“Without wanting to sound weird”, says Victoria Broackes, “…there were parallels learnt from doing an exhibition about David Bowie, and seeking to incorporate Bowie spirit into it.
“Controlling the creative process at the same time as embracing collaboration and challenging ourselves were all a part of the process, but so was the principle of adopting ideas from other disciplines. Overall perhaps the biggest Bowie–ish element was being true to what we believed in, even in the face of opposition. This exhibition was certainly the most challenging that I’ve ever worked on, and there were moments of opposition and of self doubt when it would have been much easier to give in.
But in the end it was the challenging details that usually made the difference, so I’ve learnt to stick to my guns, stand up for what I believe in and on occasion to push things to the limits (if that doesn’t sound too dangerous!).
The exhibit was was hosted at the Victoria and Albert Museum in London, after stopping in Toronto it headed to Sao Paulo, where it will be until April 20. Over the next couple of years it will also go to Berlin, Chicago’s MOCA, Paris and Groningen. More information about David Bowie is can be found here http://www.vam.ac.uk/content/articles/t/touring-exhibition-david-bowie-is/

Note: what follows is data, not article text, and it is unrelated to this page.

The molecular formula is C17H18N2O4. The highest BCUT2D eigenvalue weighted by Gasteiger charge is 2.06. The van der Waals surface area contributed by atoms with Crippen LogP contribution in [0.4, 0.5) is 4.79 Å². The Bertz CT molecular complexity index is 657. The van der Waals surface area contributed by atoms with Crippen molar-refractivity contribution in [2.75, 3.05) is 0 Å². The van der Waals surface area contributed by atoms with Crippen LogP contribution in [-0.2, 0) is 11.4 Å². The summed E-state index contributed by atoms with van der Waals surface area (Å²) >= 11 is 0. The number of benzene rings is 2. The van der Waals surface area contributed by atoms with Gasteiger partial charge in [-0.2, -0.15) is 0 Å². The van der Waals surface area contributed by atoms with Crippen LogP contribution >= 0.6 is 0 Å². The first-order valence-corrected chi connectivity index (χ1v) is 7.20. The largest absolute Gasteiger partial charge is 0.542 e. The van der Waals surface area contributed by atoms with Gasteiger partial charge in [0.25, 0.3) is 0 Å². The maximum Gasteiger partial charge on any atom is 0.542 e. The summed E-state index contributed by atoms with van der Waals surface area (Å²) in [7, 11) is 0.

All images are installation shots of David-Bowie is| Courtesy David Bowie Archive © Victoria and Albert Museum London
I’ve written about the problems at BlackBerry frequently. I wrote back in early 2012 that unless the company fixed it’s perception problems it was effectively dead. I commented on the botched BlackBerry 10 launch that former CEO Thorsten Heins claimed would turnaround the company’s fortunes. More recently, I’ve watched as the company’s stock price has gone violently up and down on one announcement or other: up on the perception of positive news and down on stories that were seen as negative. All major public relations fails.